Mammalian Predator Control in the United States

WHEREAS the American Society of Mammalogists recognizes that interactions between humans and wildlife sometimes require intervention and control of mammalian predators, and that state and federal agencies are under pressure to implement control programs; and

WHEREAS appreciation of mammalian predators by the general public has greatly increased as a result of the activities of scientists and wildlife professionals, and native predators are now recognized as critical components of healthy ecosystems; and

WHEREAS common methods of predator control are often indiscriminant, preemptive, lethal measures, particularly in relation to state and federally funded livestock protection programs; result in the documented killing by a single agency of in excess of one hundred thousand mammalian predators annually; and often result in the needless killing of animals that are not contributing to the problem, as well as many non-target species; and

WHEREAS alternative methods to prevent or mitigate damage to livestock by mammalian predators are not receiving adequate consideration for implementation in the operation of predator control programs; and

WHEREAS the protection of predatory mammals has been one of the earliest and most prolonged conservation efforts of the American Society of Mammalogists;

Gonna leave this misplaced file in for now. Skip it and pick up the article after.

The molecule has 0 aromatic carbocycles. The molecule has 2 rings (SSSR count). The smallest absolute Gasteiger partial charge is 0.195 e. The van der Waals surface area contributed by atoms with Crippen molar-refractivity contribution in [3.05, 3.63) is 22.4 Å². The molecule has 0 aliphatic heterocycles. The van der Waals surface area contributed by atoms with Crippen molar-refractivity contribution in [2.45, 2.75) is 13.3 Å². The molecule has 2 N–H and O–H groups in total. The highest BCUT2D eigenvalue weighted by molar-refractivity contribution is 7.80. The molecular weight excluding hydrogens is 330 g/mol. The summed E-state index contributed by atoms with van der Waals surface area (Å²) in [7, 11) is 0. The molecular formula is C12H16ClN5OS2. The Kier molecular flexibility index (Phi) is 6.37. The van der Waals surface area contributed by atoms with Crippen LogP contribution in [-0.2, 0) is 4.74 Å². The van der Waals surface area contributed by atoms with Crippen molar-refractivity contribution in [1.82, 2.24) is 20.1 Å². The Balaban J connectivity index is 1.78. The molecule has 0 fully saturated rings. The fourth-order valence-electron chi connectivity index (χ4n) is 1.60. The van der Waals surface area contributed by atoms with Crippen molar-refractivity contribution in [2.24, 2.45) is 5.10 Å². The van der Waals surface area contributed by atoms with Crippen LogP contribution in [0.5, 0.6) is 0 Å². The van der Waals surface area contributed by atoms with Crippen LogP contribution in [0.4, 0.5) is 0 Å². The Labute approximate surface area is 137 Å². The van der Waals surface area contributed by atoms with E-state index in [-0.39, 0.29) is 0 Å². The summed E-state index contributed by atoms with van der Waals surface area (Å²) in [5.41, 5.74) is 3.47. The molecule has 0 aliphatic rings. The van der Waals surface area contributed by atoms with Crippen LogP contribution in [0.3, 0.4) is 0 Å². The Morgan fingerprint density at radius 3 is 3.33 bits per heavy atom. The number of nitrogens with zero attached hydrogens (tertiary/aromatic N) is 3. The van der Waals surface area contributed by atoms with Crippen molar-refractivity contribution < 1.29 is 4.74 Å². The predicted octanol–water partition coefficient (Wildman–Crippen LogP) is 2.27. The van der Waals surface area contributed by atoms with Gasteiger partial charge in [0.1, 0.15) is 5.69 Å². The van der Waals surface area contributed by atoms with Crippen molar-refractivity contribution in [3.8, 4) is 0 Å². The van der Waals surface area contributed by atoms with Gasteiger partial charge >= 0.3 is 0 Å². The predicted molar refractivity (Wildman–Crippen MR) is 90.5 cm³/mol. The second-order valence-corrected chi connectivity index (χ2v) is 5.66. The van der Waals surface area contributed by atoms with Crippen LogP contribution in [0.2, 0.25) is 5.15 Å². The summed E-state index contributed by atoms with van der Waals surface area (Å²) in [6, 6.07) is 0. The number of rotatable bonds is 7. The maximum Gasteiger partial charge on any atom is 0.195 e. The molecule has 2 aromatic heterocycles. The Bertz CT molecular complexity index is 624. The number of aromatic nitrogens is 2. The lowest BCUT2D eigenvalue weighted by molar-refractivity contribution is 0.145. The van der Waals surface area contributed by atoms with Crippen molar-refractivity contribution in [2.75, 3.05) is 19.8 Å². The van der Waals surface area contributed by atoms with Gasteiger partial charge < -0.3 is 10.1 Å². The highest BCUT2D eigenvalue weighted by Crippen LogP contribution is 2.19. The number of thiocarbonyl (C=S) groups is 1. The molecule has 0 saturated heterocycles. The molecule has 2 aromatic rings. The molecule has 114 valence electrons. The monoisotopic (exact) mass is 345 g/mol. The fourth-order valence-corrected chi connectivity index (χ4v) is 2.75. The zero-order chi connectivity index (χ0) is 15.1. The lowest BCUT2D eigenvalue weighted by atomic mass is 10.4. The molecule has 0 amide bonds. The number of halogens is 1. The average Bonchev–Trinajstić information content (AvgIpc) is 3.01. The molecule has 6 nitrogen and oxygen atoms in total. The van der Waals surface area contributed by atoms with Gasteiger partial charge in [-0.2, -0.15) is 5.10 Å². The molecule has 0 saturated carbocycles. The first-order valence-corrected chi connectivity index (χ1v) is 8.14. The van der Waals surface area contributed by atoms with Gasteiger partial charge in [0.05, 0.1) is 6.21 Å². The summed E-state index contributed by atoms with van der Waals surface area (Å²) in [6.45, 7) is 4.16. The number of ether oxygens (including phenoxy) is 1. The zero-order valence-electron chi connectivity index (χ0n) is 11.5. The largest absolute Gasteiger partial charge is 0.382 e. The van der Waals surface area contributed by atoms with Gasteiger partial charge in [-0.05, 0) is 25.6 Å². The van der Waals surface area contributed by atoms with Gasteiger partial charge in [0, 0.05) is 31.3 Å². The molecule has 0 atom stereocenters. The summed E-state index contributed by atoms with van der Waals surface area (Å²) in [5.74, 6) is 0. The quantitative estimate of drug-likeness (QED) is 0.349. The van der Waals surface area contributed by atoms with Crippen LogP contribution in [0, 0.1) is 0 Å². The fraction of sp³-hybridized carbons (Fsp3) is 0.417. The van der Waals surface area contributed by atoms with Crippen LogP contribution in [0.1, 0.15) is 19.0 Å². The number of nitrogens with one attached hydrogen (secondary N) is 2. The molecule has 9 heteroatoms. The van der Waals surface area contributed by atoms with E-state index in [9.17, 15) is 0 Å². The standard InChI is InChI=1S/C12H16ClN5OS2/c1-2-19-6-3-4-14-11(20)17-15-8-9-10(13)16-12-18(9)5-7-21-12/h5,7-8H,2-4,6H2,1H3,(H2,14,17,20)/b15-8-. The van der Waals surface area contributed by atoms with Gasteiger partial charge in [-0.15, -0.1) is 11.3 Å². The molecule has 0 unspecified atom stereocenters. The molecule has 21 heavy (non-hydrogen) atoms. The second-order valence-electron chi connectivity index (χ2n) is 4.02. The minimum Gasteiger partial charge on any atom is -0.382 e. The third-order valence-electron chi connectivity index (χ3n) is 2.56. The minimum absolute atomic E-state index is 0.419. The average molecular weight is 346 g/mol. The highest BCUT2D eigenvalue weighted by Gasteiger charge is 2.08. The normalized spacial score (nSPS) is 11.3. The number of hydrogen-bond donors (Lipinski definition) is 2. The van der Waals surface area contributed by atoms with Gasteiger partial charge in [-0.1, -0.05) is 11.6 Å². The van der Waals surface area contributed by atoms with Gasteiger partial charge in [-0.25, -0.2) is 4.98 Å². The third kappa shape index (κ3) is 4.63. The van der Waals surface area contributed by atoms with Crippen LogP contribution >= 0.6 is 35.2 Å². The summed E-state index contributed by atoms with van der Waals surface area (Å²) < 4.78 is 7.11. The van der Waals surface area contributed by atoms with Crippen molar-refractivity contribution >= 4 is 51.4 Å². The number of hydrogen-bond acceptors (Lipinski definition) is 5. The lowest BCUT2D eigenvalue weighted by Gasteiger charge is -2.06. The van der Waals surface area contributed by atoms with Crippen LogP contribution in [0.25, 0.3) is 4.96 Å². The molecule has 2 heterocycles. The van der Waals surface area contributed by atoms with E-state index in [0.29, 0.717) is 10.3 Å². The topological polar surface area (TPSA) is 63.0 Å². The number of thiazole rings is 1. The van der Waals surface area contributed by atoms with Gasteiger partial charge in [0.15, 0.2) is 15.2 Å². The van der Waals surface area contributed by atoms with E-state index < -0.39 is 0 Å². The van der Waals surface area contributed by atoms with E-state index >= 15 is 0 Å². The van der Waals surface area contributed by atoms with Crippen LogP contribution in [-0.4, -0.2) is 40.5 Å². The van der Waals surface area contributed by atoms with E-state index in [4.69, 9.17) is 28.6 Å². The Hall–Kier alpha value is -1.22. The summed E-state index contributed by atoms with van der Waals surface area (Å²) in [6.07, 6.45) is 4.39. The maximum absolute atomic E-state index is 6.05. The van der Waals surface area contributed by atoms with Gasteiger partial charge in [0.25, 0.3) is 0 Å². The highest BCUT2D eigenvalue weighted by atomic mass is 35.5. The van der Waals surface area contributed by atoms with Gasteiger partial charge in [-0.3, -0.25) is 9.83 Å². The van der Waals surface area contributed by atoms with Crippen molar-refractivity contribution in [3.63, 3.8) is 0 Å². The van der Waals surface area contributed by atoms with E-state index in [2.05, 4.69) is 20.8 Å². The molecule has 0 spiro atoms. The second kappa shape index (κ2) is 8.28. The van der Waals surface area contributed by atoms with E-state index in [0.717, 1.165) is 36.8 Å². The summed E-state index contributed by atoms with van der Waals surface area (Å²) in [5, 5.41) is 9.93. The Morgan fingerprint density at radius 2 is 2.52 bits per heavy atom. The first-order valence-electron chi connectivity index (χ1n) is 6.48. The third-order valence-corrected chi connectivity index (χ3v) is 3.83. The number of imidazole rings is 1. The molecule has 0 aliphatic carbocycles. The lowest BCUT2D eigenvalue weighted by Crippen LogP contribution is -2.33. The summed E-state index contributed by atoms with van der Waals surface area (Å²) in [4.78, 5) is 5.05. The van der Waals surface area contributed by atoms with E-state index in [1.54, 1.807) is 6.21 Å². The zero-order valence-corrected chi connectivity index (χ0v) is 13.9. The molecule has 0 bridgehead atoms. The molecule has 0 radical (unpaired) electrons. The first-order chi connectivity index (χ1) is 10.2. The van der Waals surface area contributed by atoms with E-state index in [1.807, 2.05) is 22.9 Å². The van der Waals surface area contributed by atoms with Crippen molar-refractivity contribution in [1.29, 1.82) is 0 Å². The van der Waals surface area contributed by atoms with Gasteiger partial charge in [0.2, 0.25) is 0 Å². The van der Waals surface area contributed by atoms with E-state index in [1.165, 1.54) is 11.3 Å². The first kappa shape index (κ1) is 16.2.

THEREFORE BE IT RESOLVED that the American Society of Mammalogists, meeting at the University of Washington, Seattle, Washington, on 20-24 June 1999, calls on the United States Department of Agriculture Wildlife Services Program and other federal and state agencies to 1) critically review their methods for control of mammalian predators in light of the principles and practices of current wildlife management science and conservation biology that recognize the important ecological value of native mammalian predators, some of which are threatened by extinction, 2) cease indiscriminant, preemptive, lethal control programs on federal, state, and private lands, 3) continue research into alternative methods of predator control and better implement successful methods into field operations, and 4) revise their programs to focus on the implementation of non-lethal control strategies, compensatory measures, and sound animal husbandry techniques, that could be supplemented by targeted, lethal control methods when necessary.